I did it! I finished the five Patrick Melrose novels in five days, in time to see Edward St Aubyn at the Wheeler Centre without any spoilers! And there were spoilers…
The whole experience was humbling and I’m so glad I got this opportunity. Having a reason to read something I wouldn’t necessarily have picked up and being blown away by it is the reason I started reading the list. I forget that sometimes in my laziness and desire to read things I know I will like. Book four, Mother’s Milk is on the list and shortlisted for the Booker and, while it was not my personal favourite, I can see why.
What is my favourite, I hear you ask? Hard to
say. When colleagues asked if I loved the books, it was hard to say yes because, though I could easily say they are compelling and accomplished and generally amazing they are also (especially at first) deeply disturbing. I found Never Mind to be the most striking. I am incredibly over-sensitive (seriously) and tend to avoid violence and particularly cruelty in all my reading endeavours. Never Mind is full of unrepentant cruelty; the sociopathic David inflicts pain on Patrick while pretending it is some sort of social experiment and wife Eleanor, also a victim, self medicates and ignores responsibility for her son. However what makes the book so accomplished is the stylish way St Aubyn is able to depict the most profound violations without forcing the reader to flinch away. Even a very sensitive reader. The shifts between character viewpoints highlights the flaws and pretensions of each of the characters while simultaneously allowing understanding of the damage that brought them to these points.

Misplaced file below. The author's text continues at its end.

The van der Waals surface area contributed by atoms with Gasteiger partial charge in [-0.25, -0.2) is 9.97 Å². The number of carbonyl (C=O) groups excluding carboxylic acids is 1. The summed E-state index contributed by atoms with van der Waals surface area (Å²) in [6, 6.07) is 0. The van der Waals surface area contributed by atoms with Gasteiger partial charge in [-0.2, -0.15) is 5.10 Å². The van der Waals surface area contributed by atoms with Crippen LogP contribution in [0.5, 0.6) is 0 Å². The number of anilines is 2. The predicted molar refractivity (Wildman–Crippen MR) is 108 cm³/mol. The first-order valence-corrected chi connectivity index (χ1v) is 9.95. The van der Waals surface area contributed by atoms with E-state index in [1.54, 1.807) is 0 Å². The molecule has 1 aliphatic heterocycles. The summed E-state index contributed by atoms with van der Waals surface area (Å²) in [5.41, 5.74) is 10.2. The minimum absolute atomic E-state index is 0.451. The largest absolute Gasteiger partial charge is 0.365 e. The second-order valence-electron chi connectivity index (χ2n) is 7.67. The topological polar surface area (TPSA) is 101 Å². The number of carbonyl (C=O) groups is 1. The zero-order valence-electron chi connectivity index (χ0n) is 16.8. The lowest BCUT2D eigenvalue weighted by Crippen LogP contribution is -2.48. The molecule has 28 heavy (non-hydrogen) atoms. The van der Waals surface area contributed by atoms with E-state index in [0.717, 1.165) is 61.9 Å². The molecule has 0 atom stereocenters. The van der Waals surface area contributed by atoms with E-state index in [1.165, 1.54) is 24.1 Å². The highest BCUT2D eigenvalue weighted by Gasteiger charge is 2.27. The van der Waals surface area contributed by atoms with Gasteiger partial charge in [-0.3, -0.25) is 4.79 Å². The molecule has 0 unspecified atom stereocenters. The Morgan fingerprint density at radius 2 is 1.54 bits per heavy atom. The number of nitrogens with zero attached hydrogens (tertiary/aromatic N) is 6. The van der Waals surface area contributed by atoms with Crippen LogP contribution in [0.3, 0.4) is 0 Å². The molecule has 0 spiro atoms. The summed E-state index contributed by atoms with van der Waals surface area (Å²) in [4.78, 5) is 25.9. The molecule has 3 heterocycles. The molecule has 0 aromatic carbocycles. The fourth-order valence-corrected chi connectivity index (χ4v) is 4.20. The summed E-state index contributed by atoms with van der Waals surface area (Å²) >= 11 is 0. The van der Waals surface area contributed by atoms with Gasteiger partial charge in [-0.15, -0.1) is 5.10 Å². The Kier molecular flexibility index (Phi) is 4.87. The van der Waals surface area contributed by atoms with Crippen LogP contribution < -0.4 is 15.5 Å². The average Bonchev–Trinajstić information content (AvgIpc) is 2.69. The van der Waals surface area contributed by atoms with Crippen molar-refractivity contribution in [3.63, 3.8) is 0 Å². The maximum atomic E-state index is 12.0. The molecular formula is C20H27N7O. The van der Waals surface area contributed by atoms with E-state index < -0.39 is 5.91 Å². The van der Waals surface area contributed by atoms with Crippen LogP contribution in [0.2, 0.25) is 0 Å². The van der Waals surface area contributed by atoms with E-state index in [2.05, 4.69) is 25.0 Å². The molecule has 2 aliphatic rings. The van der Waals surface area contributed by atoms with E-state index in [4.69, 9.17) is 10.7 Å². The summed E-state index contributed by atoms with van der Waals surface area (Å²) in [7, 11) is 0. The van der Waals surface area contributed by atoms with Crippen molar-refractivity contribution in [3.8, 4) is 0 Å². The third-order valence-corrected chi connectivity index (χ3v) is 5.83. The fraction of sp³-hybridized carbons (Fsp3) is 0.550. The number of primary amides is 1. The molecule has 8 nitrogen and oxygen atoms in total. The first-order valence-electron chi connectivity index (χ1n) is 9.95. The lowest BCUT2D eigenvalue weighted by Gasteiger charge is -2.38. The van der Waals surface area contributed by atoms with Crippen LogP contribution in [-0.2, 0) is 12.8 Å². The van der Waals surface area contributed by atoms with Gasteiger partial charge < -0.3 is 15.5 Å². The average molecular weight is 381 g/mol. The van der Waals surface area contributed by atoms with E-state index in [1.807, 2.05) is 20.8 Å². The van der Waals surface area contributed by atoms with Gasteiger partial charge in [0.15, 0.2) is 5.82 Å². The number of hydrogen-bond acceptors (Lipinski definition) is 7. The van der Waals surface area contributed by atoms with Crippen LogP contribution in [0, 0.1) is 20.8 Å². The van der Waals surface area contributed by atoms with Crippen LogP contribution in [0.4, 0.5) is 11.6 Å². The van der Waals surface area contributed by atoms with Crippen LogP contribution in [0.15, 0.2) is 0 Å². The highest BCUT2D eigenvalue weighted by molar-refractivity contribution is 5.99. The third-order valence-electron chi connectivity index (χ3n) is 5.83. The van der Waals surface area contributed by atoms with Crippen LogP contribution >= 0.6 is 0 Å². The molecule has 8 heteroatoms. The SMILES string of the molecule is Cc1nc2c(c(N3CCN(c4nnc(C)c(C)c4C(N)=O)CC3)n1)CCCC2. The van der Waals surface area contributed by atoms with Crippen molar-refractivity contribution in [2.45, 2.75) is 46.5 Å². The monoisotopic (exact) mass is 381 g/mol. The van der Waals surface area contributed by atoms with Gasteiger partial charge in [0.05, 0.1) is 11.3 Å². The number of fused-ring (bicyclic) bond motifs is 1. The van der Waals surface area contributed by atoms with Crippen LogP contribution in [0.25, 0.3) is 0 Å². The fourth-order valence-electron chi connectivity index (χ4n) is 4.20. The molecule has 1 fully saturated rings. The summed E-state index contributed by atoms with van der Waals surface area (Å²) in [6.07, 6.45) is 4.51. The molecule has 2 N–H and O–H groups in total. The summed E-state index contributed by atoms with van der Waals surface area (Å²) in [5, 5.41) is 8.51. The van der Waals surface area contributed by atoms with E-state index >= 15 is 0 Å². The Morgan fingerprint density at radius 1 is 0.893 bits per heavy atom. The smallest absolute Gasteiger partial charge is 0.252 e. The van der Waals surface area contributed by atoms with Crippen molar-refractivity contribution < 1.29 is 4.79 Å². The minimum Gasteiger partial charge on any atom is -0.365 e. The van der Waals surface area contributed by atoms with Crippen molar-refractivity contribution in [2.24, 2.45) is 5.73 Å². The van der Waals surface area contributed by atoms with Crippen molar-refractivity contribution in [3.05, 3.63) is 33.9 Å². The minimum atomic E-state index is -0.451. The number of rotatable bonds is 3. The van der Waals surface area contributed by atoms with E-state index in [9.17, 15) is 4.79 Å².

Mother’s Milk is far more traditional in a number of ways. Instead of just a day or two, the action takes place over the same day repeated over a number of years. It’s also much less graphic and frightening in the depiction of abuse as Patrick, now in his 40s tries to deal with his marriage, his sons, his mother’s compulsive but misdirected charity that leaves him disinherited. His relationship with his father takes on new meaning as he is now a father himself and constantly worries how best not to become the man he loathed. As in Never Mind it tells the story from numerous perspectives: Patrick’s, his son Robert’s, his wife Mary’s. This is perfect for showing up both flaws and motivations in each character and, even more than before, probably due to a more introspective Patrick, creates great empathy for each of the characters.
Seeing Edward St Aubyn was a wonderful experience. He was exactly how I had hoped and imagined him to be: dry, funny, incredibly eloquent and slightly tortured. And handsome. He was also incredibly insightful about his own work which sounds like an obvious thing but, as my favourite teacher once told me, just because you’re a good writer it doesn’t mean you are the best person to talk about your work. But there were a few things he said that really crystallised some of the trajectories of the series, things that I wouldn’t have been able to annunciate myself but once he did it was kind of an “of course!” moment. He talked about the way that these novels came about, his own lofty influences (Proust) and insisted, as he always does, that while they are based on his own life they are not autobiographical. It never occurred to him to write about himself, he said, but he had always imagined he’d write a book and had been writing from a very young age. He also talked about the dialogue, that of course it was polished and overly witty because “There’s no point writing down what people actually say. What would be the point of that?” It is frequently noted that the Melrose series creates a scathing portrait of the upper class but, in another “of course” moment, St Aubyn explained that the class of his characters was fairly incidental to the events. Cruelty happens regardless of socioeconomic status and, for him, class is the setting rather than the subject.
It was a wonderful evening and a humbling reading experience.